Detail of Illustration by the Author
This is a segment from an end-of-semester presentation held by the New York City organization, I'Raise Girls & Boys. Due to the pandemic, this year's presentation was held remotely. The mission of this organization is to promote social well-being and skills development to children and youth in urban NYC communities. Permission was obtained from the parents of the students to publish this video.
Here's a scene recording the early stage of a large-scale, collaborative drawing. The small class size (six students in all) allows for more personalized instruction, and the instruction is provided more through demonstrations than through discussions. For this project we placed a large piece of wallpaper on the floor of the workspace. Using a carpenter's chalk line, the kids snapped a twelve-foot wide by 3-foot high grid. We then carried and mounted the wallpaper to the available area on the wall. In this snapshot one of the students is directing me to locate a certain point that appears in a small, preliminary sketch of the overall composition.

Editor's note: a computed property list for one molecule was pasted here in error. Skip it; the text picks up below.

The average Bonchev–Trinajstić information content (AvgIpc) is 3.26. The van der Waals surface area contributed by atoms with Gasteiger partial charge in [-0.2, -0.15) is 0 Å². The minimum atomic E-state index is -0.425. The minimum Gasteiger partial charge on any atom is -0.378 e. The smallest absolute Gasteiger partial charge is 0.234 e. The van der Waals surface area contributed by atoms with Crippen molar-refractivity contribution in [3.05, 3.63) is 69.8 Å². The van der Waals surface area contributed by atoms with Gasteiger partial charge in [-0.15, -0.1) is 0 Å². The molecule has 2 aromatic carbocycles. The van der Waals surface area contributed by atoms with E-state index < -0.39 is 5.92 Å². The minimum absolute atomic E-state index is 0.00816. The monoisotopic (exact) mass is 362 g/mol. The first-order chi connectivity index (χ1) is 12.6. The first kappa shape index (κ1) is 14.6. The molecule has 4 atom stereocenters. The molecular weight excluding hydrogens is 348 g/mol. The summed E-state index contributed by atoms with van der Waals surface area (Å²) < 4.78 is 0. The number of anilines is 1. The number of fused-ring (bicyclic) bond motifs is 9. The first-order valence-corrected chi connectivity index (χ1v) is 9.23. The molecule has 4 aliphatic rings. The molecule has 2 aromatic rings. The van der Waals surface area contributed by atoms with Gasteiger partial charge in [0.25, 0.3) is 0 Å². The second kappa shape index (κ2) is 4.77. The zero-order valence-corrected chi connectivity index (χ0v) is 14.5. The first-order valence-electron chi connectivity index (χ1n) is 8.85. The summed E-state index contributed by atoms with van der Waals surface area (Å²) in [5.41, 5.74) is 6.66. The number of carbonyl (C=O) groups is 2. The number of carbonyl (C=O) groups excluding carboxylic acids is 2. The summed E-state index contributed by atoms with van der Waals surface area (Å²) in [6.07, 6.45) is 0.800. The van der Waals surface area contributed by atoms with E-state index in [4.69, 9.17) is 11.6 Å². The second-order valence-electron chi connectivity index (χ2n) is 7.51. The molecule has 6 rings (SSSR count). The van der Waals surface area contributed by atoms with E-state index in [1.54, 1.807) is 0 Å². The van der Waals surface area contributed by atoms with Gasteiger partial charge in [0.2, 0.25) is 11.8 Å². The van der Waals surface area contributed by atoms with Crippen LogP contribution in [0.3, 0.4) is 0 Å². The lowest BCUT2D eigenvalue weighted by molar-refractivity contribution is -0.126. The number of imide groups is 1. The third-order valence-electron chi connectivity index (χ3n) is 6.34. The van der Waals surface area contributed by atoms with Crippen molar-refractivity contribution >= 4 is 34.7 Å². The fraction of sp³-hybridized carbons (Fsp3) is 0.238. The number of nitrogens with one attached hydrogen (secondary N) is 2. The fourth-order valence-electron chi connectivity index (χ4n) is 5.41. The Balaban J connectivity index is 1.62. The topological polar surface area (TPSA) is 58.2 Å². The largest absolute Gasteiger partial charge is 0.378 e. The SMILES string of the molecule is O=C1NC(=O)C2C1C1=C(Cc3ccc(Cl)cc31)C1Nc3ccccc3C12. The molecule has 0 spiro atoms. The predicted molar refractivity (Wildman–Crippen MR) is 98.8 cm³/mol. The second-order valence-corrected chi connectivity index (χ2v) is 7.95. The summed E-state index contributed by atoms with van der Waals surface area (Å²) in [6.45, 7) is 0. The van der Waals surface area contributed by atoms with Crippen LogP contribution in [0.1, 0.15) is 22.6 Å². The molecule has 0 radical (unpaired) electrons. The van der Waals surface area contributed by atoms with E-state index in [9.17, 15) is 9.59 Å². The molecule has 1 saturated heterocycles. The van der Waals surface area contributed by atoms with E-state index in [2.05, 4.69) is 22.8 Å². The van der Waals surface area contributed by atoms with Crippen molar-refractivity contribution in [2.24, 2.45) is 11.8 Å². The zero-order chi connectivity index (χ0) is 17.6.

For this comics drawing class the only tool that’s needed is a pencil. The only material necessary is a piece of paper.
Aside from the practical study of sequential and narrative drawing methods this class provides valuable experiences related to the sometimes complex internal processes of producing visual works.
Many of us can probably remember drawing experiences where the actual traces of our marks on our papers didn’t always correspond to the visual ideas that we had in mind. We’d see something unexpected in our lines. A part of us would get upset by this discrepancy. A certain wave of negativity would jump in. We’d avoid opening ourselves up to these unexpected results. We’d see only a mistake, and for many of us it would close a certain emotional door.
In this class we try to cultivate an attitude of openness, and even curiosity, toward the imperfections of our work. We allow these imperfections to bring up new questions about the many different processes of visual communication. During the class, examples of figurative drawings throughout the world are presented as possible influences to the comics tradition.
Like all of the class offerings, this class is intended to be in-person. Remote classes are currently being offered as a response to the covid-19 pandemic. The challenge with remote classes is to convey a sense of the kind of physical movement that’s needed to create visual rhythms. These visual rhythms, in turn, can be used to support the stories that find their way into the comic books.